It is my opinion, after 27 years in this area, that most which claim to be photographers, are only graphic artists. Photoshop has killed the real photographers. Film is still the way to go. Can’t change that which is already perfect. Photoshop, which I do use for making posters, and such, is not being a photographer. Anyone with experience can take a photo from someone else, (copyright infringement and change it. Doesn’t make the a photographer. Makes them a graphic designer. Using the eyes of someone else to make copies and sell them, no pawn, their pieces off as their own. Fraud

  • Maituk

    It is obvious you are young, and new at this. Preaching to the choir is not a way to express. Respect the knowledge of those which have seen, and not so much by what is written in books. You do have the ability to use the technical things written in books. Makes a good clone. Check out 500px, and look at real artists.
    Much like, well……..I have seen your pieces, and have seen your website. Looks like millions of others. It is also obvious the facts have been overlooked by the facade which I was attempting to express. Your pieces are good, I won’t deny that. Unfortunately, no originality. Might as well make a copy of someone else’s work, make some changes in Photoshop and pawn it off as your own. You have a lot to learn. You have talent, I won’t deny that. I suggest you find your own eyes, and not replicate others. I wish you success, and hope you keep on doing your own. You have talent. Get away from fallacy, and seek honesty. This comment does not require, nor warrant a malicious, nor repugnant response. Speak with results, not malicious inuendo’s

  • Matt Katzenberger

    I’m definitely inexperienced with photography, having only been at it a few years, but I do take offence to what you’re saying.

    Firstly, youth has nothing to do with my opinions on this issue. Photography is a fluid art, and isn’t limited to what you can do with the camera, but also what you can do with photoshop and/or in a darkroom. That’s just the way it is.

    I take issue with the implication that being young means being naive. I take issue with you making this personal.

    >Unfortunately, no originality. Might as well make a copy of someone else’s work, make some changes in Photoshop and pawn it off as your own.

    That’s not a helpful criticism. That’s an insult, an intentional one, and someone as (presumably) old and experienced as yourself should know that. Telling someone they might as well steal other people’s work? That’s shameful.

    I’m sorry but this is nonsensical. I don’t see what bringing my hobby into this discussion has anything to do with what we were talking about before.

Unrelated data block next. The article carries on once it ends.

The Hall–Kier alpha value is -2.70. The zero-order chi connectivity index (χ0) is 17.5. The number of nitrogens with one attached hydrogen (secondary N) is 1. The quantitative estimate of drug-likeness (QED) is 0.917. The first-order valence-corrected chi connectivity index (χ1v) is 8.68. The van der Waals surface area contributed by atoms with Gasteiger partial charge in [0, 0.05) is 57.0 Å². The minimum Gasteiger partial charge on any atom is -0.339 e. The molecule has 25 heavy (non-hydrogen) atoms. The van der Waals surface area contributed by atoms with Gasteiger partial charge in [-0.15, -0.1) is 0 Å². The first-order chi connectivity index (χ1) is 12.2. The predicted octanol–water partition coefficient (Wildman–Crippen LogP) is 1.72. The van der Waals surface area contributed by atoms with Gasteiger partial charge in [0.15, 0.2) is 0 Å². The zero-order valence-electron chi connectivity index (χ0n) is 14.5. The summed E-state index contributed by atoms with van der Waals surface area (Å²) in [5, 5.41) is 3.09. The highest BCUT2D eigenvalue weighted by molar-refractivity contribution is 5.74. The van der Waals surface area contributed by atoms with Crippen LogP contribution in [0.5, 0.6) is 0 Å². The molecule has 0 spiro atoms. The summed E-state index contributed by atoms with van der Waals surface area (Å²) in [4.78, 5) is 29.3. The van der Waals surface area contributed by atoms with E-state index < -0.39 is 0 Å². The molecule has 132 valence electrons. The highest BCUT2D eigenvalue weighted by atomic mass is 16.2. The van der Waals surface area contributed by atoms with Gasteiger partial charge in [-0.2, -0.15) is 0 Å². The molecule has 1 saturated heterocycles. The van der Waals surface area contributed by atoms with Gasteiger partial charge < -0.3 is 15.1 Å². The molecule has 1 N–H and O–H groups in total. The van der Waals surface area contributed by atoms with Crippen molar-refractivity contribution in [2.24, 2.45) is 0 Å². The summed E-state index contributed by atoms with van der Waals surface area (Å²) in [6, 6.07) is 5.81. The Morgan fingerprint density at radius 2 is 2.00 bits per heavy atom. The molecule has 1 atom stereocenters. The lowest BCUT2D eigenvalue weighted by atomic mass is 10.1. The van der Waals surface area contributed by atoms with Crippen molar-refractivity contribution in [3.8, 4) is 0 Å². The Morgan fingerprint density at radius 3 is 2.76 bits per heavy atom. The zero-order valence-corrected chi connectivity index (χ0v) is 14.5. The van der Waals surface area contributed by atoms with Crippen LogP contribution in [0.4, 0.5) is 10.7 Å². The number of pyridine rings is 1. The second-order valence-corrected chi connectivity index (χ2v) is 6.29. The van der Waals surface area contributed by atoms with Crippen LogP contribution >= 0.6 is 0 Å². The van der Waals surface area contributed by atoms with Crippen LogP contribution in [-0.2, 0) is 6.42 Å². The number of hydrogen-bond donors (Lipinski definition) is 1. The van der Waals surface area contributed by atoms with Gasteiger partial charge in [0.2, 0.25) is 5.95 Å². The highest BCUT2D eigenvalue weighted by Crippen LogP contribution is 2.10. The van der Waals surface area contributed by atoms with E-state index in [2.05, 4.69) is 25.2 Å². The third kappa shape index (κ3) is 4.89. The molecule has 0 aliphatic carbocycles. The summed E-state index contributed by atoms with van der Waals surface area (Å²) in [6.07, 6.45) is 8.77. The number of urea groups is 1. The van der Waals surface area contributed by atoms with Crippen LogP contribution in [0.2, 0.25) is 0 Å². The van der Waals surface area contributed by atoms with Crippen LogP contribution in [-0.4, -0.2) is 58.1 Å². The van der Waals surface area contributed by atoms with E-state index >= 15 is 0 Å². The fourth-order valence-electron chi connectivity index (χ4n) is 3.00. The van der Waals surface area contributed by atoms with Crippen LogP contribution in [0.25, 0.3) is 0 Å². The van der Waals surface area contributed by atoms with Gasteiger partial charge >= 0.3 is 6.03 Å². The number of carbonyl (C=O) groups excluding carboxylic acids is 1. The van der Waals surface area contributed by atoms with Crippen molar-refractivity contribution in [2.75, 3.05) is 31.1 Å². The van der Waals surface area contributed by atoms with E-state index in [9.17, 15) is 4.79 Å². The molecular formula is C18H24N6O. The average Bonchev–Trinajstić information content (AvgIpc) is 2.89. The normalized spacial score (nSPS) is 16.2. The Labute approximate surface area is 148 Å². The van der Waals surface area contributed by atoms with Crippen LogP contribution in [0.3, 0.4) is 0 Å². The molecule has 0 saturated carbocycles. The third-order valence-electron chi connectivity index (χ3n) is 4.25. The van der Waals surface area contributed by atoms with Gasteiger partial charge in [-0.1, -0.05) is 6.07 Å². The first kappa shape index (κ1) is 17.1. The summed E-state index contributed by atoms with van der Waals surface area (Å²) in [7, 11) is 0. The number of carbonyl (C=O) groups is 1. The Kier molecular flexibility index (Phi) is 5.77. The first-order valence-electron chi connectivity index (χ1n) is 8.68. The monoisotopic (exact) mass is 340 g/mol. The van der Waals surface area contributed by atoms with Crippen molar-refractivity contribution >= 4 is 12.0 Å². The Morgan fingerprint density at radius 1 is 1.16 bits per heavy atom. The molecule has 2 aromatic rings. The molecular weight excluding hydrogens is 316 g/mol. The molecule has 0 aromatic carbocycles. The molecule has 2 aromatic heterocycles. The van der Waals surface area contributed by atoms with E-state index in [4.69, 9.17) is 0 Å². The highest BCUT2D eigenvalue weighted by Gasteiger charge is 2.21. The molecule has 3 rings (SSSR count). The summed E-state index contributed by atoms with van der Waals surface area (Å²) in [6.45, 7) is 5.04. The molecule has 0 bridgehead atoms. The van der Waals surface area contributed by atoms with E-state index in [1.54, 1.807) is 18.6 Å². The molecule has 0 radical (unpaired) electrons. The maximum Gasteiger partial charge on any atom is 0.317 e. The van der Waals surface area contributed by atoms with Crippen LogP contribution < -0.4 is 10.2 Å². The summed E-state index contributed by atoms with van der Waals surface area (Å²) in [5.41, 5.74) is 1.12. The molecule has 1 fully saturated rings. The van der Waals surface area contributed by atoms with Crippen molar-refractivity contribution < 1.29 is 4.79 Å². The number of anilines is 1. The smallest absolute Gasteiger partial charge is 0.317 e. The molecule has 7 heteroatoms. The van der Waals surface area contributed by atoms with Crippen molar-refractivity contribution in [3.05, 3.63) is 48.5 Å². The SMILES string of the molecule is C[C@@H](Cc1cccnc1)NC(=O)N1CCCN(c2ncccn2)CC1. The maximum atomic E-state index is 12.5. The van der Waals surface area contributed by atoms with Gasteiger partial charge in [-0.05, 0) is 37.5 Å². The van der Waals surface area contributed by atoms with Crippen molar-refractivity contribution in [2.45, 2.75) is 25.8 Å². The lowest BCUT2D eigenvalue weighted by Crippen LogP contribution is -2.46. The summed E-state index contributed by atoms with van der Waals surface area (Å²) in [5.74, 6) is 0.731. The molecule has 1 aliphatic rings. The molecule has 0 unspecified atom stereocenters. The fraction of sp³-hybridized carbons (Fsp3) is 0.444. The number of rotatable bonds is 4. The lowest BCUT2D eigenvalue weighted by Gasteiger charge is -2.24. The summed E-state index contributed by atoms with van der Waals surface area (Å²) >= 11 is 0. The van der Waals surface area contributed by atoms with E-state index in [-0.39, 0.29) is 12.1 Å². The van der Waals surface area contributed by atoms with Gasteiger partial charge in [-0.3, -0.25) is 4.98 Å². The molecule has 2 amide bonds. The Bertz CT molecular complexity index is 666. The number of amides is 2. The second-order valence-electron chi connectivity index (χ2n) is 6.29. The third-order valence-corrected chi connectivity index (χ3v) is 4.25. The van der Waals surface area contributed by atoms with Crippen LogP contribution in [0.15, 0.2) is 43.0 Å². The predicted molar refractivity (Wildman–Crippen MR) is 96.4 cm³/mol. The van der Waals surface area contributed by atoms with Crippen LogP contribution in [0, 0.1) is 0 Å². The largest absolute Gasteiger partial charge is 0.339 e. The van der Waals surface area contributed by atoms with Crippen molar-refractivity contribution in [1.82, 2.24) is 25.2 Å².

>Get away from fallacy, and seek honesty. This comment does not require, nor warrant a malicious, nor repugnant response. Speak with results, not malicious inuendo’s

    Your comment very much deserves a harsh response, given it didn’t even have anything to do with what we were talking about, but regardless I’m done arguing with you. You’ve proven yourself unable to carry on a reasonable discussion on a set topic, and would rather call out a young photographer’s inexperience then answer the challenge to your argument.

  • Maituk

    A photographer sees the whole image, not what they want to see. You didn’t see what was written. Only what you wanted to see. I had given a lot of praise to you, yet you saw only what you wanted to see. I don’t criticize. As I said, “you have talent.” You didn’t see that. Let it go. There was no insults here. Nor was it personal. To be personal, I would have had to actually meet you. Some times, it takes a realistic look at things to remove the clutter of non-existence. A photographer see’s beyond what they have been taught and have been conditioned to see. Look at the works of Ansel Adams. Norman Rockwell, and other great artists. I don’t take your response personal or malicious. For the record, I don’t use Photoshop. Don’t have to. Everything is done manually in the camera. No effects. No changes. Minor ones is post production. See beyond what you think you know or see. I DO’NT CRITICIZE. Criticism comes from those with no experience. Also, at no time did I say “YOU” were doing this. I just made mention that millions with IPOD’s and Photoshop think, just because they snap a picture, they are photographers. NOT. No more discussion on this matter. I wish you success, and keep on shooting.

  • kw

    how to flatten boobs? must be lots of tedious touching and drawing, no?

  • autumnbringer

    That’s funny, all the film cameras I’ve owned used batteries too.

  • Daniel Thomassin

    original et bien fait!du bon travail jaime

  • Tyrone

    All you haters… Get a grip. We are well beyond the point of purity in imaging. The day has passed, gone, dead and buried. Like it or lump it, sure as death and taxes the original form of photography is but a memory and history has shown time and time again… Adapt or die… I shoot film often. I shoot Polaroids often too. I shoot it for me, because I can and because I want to… But clients want to be edited, magazines want tweaks and mods at the very very very least. This blokes colour management, lighting, casting, editing and post production, framing and posing is spot on for the brief. That my friends is the epitome of a consummate professional. Just because he isn’t getting around on a fixed wheel bicycle, wearing vintage aviators, corduroy pants, a mighty-mouse t-shirt, scribbling in a moleskin, recycling Helmut Newton quotes and shooting with a 1960’s Hasselblad and expired film sourced from a vinyl dealer in east village, doesn’t make the guy any less of an artist. GET OVER YOURSELVES!!!

  • J Patrick Nessia Gatdula

    Those great photographers you mentioned might not use Photoshop but they all certainly used one form of technology to capture their imagination. May it be a pinhole camera or a super powerful retouching program… they used technology to enhance their art form.